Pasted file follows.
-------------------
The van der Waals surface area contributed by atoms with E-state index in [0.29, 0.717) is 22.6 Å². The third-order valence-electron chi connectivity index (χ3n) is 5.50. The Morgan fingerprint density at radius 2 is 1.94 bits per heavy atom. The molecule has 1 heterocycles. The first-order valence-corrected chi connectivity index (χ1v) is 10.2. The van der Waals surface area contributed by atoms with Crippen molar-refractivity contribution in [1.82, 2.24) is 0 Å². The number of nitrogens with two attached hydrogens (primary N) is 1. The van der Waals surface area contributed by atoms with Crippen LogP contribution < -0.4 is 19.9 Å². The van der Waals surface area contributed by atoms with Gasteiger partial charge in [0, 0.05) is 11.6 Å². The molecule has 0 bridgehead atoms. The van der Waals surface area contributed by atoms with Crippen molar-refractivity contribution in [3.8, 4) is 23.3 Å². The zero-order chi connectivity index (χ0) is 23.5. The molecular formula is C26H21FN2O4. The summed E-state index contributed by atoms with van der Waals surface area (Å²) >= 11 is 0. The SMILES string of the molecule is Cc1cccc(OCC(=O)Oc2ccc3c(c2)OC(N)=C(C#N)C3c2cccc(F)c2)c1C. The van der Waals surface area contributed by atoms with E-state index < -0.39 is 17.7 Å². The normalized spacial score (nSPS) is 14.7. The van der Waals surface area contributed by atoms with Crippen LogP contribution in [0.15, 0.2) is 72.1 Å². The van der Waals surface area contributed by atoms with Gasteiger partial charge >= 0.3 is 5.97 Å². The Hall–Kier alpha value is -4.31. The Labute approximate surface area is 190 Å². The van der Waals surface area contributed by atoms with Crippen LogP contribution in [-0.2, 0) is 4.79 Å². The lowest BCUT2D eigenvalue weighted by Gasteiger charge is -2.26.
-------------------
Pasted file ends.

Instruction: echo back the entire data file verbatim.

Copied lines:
The van der Waals surface area contributed by atoms with E-state index in [0.29, 0.717) is 22.6 Å². The third-order valence-electron chi connectivity index (χ3n) is 5.50. The Morgan fingerprint density at radius 2 is 1.94 bits per heavy atom. The molecule has 1 heterocycles. The first-order valence-corrected chi connectivity index (χ1v) is 10.2. The van der Waals surface area contributed by atoms with Crippen molar-refractivity contribution in [1.82, 2.24) is 0 Å². The number of nitrogens with two attached hydrogens (primary N) is 1. The van der Waals surface area contributed by atoms with Crippen LogP contribution < -0.4 is 19.9 Å². The van der Waals surface area contributed by atoms with Gasteiger partial charge in [0, 0.05) is 11.6 Å². The molecule has 0 bridgehead atoms. The van der Waals surface area contributed by atoms with Crippen molar-refractivity contribution in [3.8, 4) is 23.3 Å². The zero-order chi connectivity index (χ0) is 23.5. The molecular formula is C26H21FN2O4. The summed E-state index contributed by atoms with van der Waals surface area (Å²) >= 11 is 0. The SMILES string of the molecule is Cc1cccc(OCC(=O)Oc2ccc3c(c2)OC(N)=C(C#N)C3c2cccc(F)c2)c1C. The van der Waals surface area contributed by atoms with E-state index < -0.39 is 17.7 Å². The normalized spacial score (nSPS) is 14.7. The van der Waals surface area contributed by atoms with Crippen LogP contribution in [0.15, 0.2) is 72.1 Å². The van der Waals surface area contributed by atoms with Gasteiger partial charge >= 0.3 is 5.97 Å². The Hall–Kier alpha value is -4.31. The Labute approximate surface area is 190 Å². The van der Waals surface area contributed by atoms with Crippen LogP contribution in [-0.2, 0) is 4.79 Å². The lowest BCUT2D eigenvalue weighted by Gasteiger charge is -2.26.